McKinsey isn’t the only management consulting or accounting firm to have worked with state-owned companies and other large corporations in Russia.

But the company’s work with one of Russia’s most powerful and politically connected players in the Russian defense industry seems to set the company apart.

Rostec is a massive defense conglomerate that dominates Russia’s military-industrial complex. It oversees hundreds of companies and manufactures a range of weapons and military hardware. The company’s subsidiaries produce military attack helicopters currently operating in Ukraine, engines for the deadly cruise missiles currently raining down on Ukraine and Russian naval frigates, as well as electronic warfare systems and vision goggles nocturnal.

In the aftermath of Russia’s capture and annexation of Ukraine’s Crimean peninsula in 2014, the company’s subsidiaries have sought to build power plants in Crimea and take over defense manufacturers to cement regional ties. with Russia, according to the British government. McKinsey’s ties to Rostec date back to at least 2010, according to several reports in Russian media. In 2015, they were hired to implement a “large-scale reform” at Russian Helicopters, a subsidiary of Rostec which manufactures a range of civilian and military helicopters.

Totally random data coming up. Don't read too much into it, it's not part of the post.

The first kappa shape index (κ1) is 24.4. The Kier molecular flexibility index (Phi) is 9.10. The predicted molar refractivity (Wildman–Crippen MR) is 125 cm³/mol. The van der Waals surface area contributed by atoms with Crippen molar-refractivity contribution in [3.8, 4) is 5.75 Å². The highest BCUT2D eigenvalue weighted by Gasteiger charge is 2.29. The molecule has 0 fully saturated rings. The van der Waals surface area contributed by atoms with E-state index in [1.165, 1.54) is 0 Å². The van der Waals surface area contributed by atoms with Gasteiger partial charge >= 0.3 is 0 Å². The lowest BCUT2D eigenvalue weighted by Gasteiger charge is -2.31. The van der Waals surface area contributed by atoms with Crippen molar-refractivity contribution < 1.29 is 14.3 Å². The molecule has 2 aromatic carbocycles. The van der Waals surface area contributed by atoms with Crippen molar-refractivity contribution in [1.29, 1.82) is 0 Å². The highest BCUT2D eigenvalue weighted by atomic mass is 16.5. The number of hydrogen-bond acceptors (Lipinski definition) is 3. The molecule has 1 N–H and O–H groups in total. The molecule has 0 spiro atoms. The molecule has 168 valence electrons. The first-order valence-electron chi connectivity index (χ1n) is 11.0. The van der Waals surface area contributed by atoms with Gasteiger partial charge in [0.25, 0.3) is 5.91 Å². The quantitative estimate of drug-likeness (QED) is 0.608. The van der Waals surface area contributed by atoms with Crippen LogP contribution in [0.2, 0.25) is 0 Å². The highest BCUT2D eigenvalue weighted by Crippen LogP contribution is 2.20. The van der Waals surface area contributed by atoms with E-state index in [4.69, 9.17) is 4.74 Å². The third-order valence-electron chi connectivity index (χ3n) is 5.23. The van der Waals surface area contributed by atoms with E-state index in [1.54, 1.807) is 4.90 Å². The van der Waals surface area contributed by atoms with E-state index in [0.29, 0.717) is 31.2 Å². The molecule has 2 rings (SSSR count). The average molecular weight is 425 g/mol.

Rostec’s CEO is Sergei Chemezov, a strong supporter of Russian President Vladimir Putin who served as a KGB officer with him in Dresden during the Soviet era. Spain recently seized a $153 million superyacht linked to Chemezov, Reuters reported.

Rostec has “unlimited public funds and the ability to capture whatever it wants in the Russian landscape,” Blacklin said. “It’s a bit like the Pentagon and the CIA deciding to partner with Raytheon, Lockheed and Cisco Systems.”

Rostec did not respond to a request for comment.

Russian state-owned companies are tightly controlled by the Kremlin and are regularly plundered by government officials, according to Bill Browder, an outspoken critic of Putin who once ran Russia’s largest foreign investment fund.